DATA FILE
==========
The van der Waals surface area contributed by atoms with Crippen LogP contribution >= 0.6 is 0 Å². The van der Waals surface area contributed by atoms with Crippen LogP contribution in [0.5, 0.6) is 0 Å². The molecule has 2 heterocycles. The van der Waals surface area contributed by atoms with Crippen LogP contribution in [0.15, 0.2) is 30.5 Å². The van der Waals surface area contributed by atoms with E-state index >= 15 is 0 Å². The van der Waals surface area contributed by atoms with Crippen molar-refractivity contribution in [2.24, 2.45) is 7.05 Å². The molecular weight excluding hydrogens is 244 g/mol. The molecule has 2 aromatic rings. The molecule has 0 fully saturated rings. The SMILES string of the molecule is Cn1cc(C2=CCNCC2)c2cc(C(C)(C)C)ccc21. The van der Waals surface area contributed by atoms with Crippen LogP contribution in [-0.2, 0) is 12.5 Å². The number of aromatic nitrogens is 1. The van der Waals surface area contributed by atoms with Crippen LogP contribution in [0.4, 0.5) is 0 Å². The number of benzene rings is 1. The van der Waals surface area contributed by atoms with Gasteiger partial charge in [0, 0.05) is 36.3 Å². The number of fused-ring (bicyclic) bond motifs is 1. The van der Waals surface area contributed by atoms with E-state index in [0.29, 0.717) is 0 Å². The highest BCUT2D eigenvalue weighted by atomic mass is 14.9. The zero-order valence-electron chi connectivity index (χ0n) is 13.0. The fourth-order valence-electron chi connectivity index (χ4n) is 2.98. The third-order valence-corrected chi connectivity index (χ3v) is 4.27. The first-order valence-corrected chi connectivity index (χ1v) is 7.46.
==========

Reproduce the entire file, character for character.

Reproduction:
The van der Waals surface area contributed by atoms with Crippen LogP contribution >= 0.6 is 0 Å². The van der Waals surface area contributed by atoms with Crippen LogP contribution in [0.5, 0.6) is 0 Å². The molecule has 2 heterocycles. The van der Waals surface area contributed by atoms with Crippen LogP contribution in [0.15, 0.2) is 30.5 Å². The van der Waals surface area contributed by atoms with E-state index >= 15 is 0 Å². The van der Waals surface area contributed by atoms with Crippen molar-refractivity contribution in [2.24, 2.45) is 7.05 Å². The molecular weight excluding hydrogens is 244 g/mol. The molecule has 2 aromatic rings. The molecule has 0 fully saturated rings. The SMILES string of the molecule is Cn1cc(C2=CCNCC2)c2cc(C(C)(C)C)ccc21. The van der Waals surface area contributed by atoms with Crippen LogP contribution in [-0.2, 0) is 12.5 Å². The number of aromatic nitrogens is 1. The van der Waals surface area contributed by atoms with Crippen LogP contribution in [0.4, 0.5) is 0 Å². The number of benzene rings is 1. The van der Waals surface area contributed by atoms with Gasteiger partial charge in [0, 0.05) is 36.3 Å². The number of fused-ring (bicyclic) bond motifs is 1. The van der Waals surface area contributed by atoms with E-state index in [0.29, 0.717) is 0 Å². The highest BCUT2D eigenvalue weighted by atomic mass is 14.9. The zero-order valence-electron chi connectivity index (χ0n) is 13.0. The fourth-order valence-electron chi connectivity index (χ4n) is 2.98. The third-order valence-corrected chi connectivity index (χ3v) is 4.27. The first-order valence-corrected chi connectivity index (χ1v) is 7.46.